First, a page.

Metaphyseal dysostosis-intellectual disability-conductive deafness syndrome
MedGen UID:
344437
Concept ID:
C1855175
Disease or Syndrome
Metaphyseal dysostosis-intellectual disability-conductive deafness syndrome is characterised by metaphyseal dysplasia, short-limb dwarfism, mild intellectual deficit and conductive hearing loss, associated with repeated episodes of otitis media in childhood. It has been described in three brothers born to consanguineous Sicilian parents. Variable manifestations included hyperopia and strabismus. The mode of inheritance is autosomal recessive.
Pierpont syndrome
MedGen UID:
356049
Concept ID:
C1865644
Disease or Syndrome
Pierpont syndrome (PRPTS) is a multiple congenital anomaly syndrome associated with learning disability. Key features include distinctive facial characteristics, especially when smiling, plantar fat pads, and other limb anomalies (summary by Burkitt Wright et al., 2011).
Bardet-Biedl syndrome 1
MedGen UID:
422452
Concept ID:
C2936862
Disease or Syndrome
Bardet-Biedl syndrome is an autosomal recessive and genetically heterogeneous ciliopathy characterized by retinitis pigmentosa, obesity, kidney dysfunction, polydactyly, behavioral dysfunction, and hypogonadism (summary by Beales et al., 1999). Eight proteins implicated in the disorder assemble to form the BBSome, a stable complex involved in signaling receptor trafficking to and from cilia (summary by Scheidecker et al., 2014). Genetic Heterogeneity of Bardet-Biedl Syndrome BBS2 (615981) is caused by mutation in a gene on 16q13 (606151); BBS3 (600151), by mutation in the ARL6 gene on 3q11 (608845); BBS4 (615982), by mutation in a gene on 15q22 (600374); BBS5 (615983), by mutation in a gene on 2q31 (603650); BBS6 (605231), by mutation in the MKKS gene on 20p12 (604896); BBS7 (615984), by mutation in a gene on 4q27 (607590); BBS8 (615985), by mutation in the TTC8 gene on 14q32 (608132); BBS9 (615986), by mutation in a gene on 7p14 (607968); BBS10 (615987), by mutation in a gene on 12q21 (610148); BBS11 (615988), by mutation in the TRIM32 gene on 9q33 (602290); BBS12 (615989), by mutation in a gene on 4q27 (610683); BBS13 (615990), by mutation in the MKS1 gene (609883) on 17q23; BBS14 (615991), by mutation in the CEP290 gene (610142) on 12q21, BBS15 (615992), by mutation in the WDPCP gene (613580) on 2p15; BBS16 (615993), by mutation in the SDCCAG8 gene (613524) on 1q43; BBS17 (615994), by mutation in the LZTFL1 gene (606568) on 3p21; BBS18 (615995), by mutation in the BBIP1 gene (613605) on 10q25; BBS19 (615996), by mutation in the IFT27 gene (615870) on 22q12; BBS20 (619471), by mutation in the IFT172 gene (607386) on 9p21; BBS21 (617406), by mutation in the CFAP418 gene (614477) on 8q22; and BBS22 (617119), by mutation in the IFT74 gene (608040) on 9p21. The CCDC28B gene (610162) modifies the expression of BBS phenotypes in patients who have mutations in other genes. Mutations in MKS1, MKS3 (TMEM67; 609884), and C2ORF86 also modify the expression of BBS phenotypes in patients who have mutations in other genes. Although BBS had originally been thought to be a recessive disorder, Katsanis et al. (2001) demonstrated that clinical manifestation of some forms of Bardet-Biedl syndrome requires recessive mutations in 1 of the 6 loci plus an additional mutation in a second locus. While Katsanis et al. (2001) called this 'triallelic inheritance,' Burghes et al. (2001) suggested the term 'recessive inheritance with a modifier of penetrance.' Mykytyn et al. (2002) found no evidence of involvement of the common BBS1 mutation in triallelic inheritance. However, Fan et al. (2004) found heterozygosity in a mutation of the BBS3 gene (608845.0002) as an apparent modifier of the expression of homozygosity of the met390-to-arg mutation in the BBS1 gene (209901.0001). Allelic disorders include nonsyndromic forms of retinitis pigmentosa: RP51 (613464), caused by TTC8 mutation, and RP55 (613575), caused by ARL6 mutation.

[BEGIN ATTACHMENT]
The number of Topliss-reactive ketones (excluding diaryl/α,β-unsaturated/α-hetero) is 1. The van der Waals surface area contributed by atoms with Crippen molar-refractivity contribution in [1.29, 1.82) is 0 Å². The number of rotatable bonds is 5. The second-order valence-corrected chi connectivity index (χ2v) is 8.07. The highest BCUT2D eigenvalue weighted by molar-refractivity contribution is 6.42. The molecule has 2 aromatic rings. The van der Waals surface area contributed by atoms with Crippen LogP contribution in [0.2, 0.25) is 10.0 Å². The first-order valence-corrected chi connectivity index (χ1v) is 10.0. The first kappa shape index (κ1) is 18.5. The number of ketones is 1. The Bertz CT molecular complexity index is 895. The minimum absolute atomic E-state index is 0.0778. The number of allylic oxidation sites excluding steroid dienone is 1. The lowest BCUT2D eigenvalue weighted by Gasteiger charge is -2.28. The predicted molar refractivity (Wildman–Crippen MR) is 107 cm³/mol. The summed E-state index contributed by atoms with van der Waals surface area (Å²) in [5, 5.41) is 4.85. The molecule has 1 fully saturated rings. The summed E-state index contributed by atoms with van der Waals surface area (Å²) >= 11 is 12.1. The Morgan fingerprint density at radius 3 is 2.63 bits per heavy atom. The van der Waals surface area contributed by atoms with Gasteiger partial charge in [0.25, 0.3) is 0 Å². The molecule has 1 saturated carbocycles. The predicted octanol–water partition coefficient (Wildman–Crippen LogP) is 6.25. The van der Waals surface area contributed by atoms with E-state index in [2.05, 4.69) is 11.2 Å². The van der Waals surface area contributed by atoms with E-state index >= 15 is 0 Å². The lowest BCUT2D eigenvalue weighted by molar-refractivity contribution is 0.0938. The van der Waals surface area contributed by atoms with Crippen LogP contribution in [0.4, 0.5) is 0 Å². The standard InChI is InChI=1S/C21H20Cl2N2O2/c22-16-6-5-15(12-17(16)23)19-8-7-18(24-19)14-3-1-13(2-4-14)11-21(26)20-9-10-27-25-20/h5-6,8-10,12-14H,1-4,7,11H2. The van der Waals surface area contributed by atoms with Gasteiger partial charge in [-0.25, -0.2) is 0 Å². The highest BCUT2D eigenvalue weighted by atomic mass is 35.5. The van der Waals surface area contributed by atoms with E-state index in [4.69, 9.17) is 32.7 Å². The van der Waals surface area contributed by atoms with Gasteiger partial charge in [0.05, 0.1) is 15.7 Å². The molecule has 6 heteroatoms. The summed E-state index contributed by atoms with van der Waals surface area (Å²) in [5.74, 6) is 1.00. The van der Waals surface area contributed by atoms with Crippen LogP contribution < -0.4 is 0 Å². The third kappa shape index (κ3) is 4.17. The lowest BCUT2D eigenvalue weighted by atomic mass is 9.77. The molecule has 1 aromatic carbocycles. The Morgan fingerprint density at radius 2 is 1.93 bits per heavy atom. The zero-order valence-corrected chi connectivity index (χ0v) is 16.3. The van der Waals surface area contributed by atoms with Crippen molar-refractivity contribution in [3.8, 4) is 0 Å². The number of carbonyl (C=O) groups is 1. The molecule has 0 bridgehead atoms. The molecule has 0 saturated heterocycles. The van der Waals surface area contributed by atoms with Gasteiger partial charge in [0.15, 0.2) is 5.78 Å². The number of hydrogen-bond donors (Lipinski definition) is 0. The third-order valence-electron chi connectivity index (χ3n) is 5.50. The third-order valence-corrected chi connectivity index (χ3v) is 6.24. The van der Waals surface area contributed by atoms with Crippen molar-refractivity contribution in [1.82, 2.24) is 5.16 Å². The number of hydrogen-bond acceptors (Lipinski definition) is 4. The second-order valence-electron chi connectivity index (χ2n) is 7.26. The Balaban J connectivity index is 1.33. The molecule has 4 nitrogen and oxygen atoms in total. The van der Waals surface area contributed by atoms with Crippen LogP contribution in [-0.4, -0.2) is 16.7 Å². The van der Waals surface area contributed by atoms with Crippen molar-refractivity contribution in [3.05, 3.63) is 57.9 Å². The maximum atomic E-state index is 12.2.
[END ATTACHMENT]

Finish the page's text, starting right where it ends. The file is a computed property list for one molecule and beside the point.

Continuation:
Antley-Bixler syndrome with genital anomalies and disordered steroidogenesis
MedGen UID:
461449
Concept ID:
C3150099
Disease or Syndrome
Cytochrome P450 oxidoreductase deficiency (PORD) is a disorder of steroidogenesis with a broad phenotypic spectrum including cortisol deficiency, altered sex steroid synthesis, disorders of sex development (DSD), and skeletal malformations of the Antley-Bixler syndrome (ABS) phenotype. Cortisol deficiency is usually partial, with some baseline cortisol production but failure to mount an adequate cortisol response in stress. Mild mineralocorticoid excess can be present and causes arterial hypertension, usually presenting in young adulthood. Manifestations of altered sex steroid synthesis include ambiguous genitalia/DSD in both males and females, large ovarian cysts in females, poor masculinization and delayed puberty in males, and maternal virilization during pregnancy with an affected fetus. Skeletal malformations can manifest as craniosynostosis, mid-face retrusion with proptosis and choanal stenosis or atresia, low-set dysplastic ears with stenotic external auditory canals, hydrocephalus, radiohumeral synostosis, neonatal fractures, congenital bowing of the long bones, joint contractures, arachnodactyly, and clubfeet; other anomalies observed include urinary tract anomalies (renal pelvic dilatation, vesicoureteral reflux). Cognitive impairment is of minor concern and likely associated with the severity of malformations; studies of developmental outcomes are lacking.